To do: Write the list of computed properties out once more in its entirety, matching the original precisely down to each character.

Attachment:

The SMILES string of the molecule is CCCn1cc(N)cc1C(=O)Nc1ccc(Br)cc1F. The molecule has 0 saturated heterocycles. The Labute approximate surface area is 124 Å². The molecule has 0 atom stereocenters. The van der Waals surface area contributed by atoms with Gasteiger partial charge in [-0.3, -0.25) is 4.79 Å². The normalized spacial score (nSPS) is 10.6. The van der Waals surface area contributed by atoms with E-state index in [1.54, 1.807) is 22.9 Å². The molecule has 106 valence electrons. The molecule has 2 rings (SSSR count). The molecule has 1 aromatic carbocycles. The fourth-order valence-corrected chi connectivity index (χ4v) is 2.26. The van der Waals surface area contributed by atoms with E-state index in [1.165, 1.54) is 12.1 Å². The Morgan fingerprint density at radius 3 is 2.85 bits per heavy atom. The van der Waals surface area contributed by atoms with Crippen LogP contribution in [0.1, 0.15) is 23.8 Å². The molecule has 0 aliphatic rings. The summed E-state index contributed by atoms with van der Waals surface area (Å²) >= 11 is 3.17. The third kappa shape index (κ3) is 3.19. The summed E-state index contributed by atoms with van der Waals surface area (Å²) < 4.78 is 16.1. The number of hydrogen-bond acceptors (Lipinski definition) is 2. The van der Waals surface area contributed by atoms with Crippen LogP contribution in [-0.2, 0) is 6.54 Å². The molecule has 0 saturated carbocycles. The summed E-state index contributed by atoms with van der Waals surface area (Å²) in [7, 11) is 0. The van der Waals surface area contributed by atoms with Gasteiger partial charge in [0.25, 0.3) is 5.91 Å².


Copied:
The SMILES string of the molecule is CCCn1cc(N)cc1C(=O)Nc1ccc(Br)cc1F. The molecule has 0 saturated heterocycles. The Labute approximate surface area is 124 Å². The molecule has 0 atom stereocenters. The van der Waals surface area contributed by atoms with Gasteiger partial charge in [-0.3, -0.25) is 4.79 Å². The normalized spacial score (nSPS) is 10.6. The van der Waals surface area contributed by atoms with E-state index in [1.54, 1.807) is 22.9 Å². The molecule has 106 valence electrons. The molecule has 2 rings (SSSR count). The molecule has 1 aromatic carbocycles. The fourth-order valence-corrected chi connectivity index (χ4v) is 2.26. The van der Waals surface area contributed by atoms with E-state index in [1.165, 1.54) is 12.1 Å². The Morgan fingerprint density at radius 3 is 2.85 bits per heavy atom. The van der Waals surface area contributed by atoms with Crippen LogP contribution in [0.1, 0.15) is 23.8 Å². The molecule has 0 aliphatic rings. The summed E-state index contributed by atoms with van der Waals surface area (Å²) >= 11 is 3.17. The third kappa shape index (κ3) is 3.19. The summed E-state index contributed by atoms with van der Waals surface area (Å²) < 4.78 is 16.1. The number of hydrogen-bond acceptors (Lipinski definition) is 2. The van der Waals surface area contributed by atoms with Crippen LogP contribution in [-0.2, 0) is 6.54 Å². The molecule has 0 saturated carbocycles. The summed E-state index contributed by atoms with van der Waals surface area (Å²) in [7, 11) is 0. The van der Waals surface area contributed by atoms with Gasteiger partial charge in [0.25, 0.3) is 5.91 Å².